ARAPAHOE COUNTY, Colo. (CBS4)– A dog owner wants to warn others about the danger of rattlesnakes to pets days after her Rottweiler died from a snake bite well before she usually sees them outside her house.READ MORE: COVID In Colorado: Rural Hospitals Worry About Staffing As Vaccination Deadline Approaches
“We were just in shock, the whole thing was so shocking, and just you wake up to this,” said Marti Every. “It’s heart wrenching, we just sat with him.”
Every’s dog Duke was outside Monday night when she noticed he wasn’t acting normally and seemed to be injured. She said he was paralyzed and his eyes were twitching. But he didn’t make any noise to suggest he was bitten. They saw the snakebite marks on his leg the next day when it was swollen.
“Be aware that the snakes are already out,” she said.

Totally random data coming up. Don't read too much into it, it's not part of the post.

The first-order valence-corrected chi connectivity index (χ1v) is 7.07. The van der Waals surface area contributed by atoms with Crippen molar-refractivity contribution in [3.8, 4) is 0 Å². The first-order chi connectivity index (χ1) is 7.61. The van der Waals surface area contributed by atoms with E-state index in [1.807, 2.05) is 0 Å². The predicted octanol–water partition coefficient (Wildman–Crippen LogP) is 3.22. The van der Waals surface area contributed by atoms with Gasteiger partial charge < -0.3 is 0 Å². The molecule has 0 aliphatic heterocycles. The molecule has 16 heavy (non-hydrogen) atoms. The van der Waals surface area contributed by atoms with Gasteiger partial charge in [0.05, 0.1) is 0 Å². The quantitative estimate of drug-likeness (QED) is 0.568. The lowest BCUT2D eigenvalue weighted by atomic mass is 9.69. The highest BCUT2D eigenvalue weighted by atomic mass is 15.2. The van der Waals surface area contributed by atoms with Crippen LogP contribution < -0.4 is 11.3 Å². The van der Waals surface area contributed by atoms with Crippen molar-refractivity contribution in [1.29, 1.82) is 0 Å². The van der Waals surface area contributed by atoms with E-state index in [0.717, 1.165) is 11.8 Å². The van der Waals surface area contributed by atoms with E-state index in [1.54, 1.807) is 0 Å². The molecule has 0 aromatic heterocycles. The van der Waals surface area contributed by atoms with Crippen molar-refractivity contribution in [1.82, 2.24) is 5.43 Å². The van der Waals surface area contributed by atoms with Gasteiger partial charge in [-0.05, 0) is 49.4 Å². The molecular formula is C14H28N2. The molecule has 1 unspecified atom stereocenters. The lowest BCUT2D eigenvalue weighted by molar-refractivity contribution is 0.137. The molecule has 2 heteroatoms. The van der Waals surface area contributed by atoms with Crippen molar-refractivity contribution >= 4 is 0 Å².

Based on the size of the bite and the lack of reaction from Duke, she believes it was a baby rattlesnake. She contacted a vet but was told it was too late because of how long the venom was inside the dog. Every says usually she notices snakes in May or June but they’re not always an issue even outside her house on the edge of the county line.READ MORE: Focus On New Moms, Pregnant Women In Colorado Naloxone Project Expansion
“He was just a really good dog, you call him, he came,” she said. “He was a protector, he fought the coyotes when they’d come out here and try to get our cats.”
The loss is devastating for Every, who loves dogs and owns other animals at her home. Duke was in their family for eight years. She plans to use even more caution with her other dogs now.
Every says she will check them each time they’re outside for an extended period for bites and put them in snake avoidance classes. It’s a course she found online that teaches pets to move away from snakes when they see them.
“Duke was just an awesome dog,” she said. “We loved him so much.”MORE NEWS: New Video Emerges Of Aurora Police Stop, Triggering Internal Investigation: 'I Was Petrified Of That Gun'